One of the mysteries of the English language finally explained.
An ornamental holder for a flowerpot.
- ‘Available exclusively to the readers of the magazine, these three ready-to-hang prints feature primroses showcased in porcelain cachepots.’
- ‘Hand-thrown cachepots and the arrangement's showpiece, a square wreath, also carry out the pear-green scheme.’
- ‘You can use a nice container with no drainage hole (often called a cachepot) or a pot with a drainage hole and saucer.’
- ‘Maybe add some oversized objects - porcelain bowls or cachepots can be interspersed with books.’
- ‘But if you don't drill drain holes in the bottoms of these containers, you could use the cauldron and buckets as cachepots (French for ‘hide pot’) to hold plants already potted in well-draining containers.’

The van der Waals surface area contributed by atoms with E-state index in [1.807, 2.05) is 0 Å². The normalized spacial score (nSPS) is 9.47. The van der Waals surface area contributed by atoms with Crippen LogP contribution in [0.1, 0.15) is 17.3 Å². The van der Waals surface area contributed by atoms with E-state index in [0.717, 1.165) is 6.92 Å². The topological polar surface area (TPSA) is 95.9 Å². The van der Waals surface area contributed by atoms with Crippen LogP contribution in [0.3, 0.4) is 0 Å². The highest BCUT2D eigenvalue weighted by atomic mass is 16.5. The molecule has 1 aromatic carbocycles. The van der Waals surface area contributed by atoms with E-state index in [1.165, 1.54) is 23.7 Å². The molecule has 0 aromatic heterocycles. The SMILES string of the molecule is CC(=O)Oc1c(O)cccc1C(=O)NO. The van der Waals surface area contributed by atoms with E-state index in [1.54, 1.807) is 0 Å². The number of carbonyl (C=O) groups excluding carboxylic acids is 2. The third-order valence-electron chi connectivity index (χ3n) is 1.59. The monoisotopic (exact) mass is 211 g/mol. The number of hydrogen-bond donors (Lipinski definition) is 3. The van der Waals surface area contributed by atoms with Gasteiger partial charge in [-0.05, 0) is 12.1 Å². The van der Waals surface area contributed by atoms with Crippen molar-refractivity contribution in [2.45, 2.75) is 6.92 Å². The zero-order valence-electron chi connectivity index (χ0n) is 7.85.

- ‘If just a lone orchid sitting in the window isn't decorative enough for you, put the pot in a pretty cachepot or jardiniere to add visual interest.’
- ‘The addition of a mercury glass ball set on a cachepot, a green tree ornament, tall candlesticks with green pillars, berries tucked around the shells, and pussy willow branches in a glass vase gives the display a more festive look.’
Late 19th century: from French cache-pot, from cacher ‘to hide’ + pot ‘pot’.
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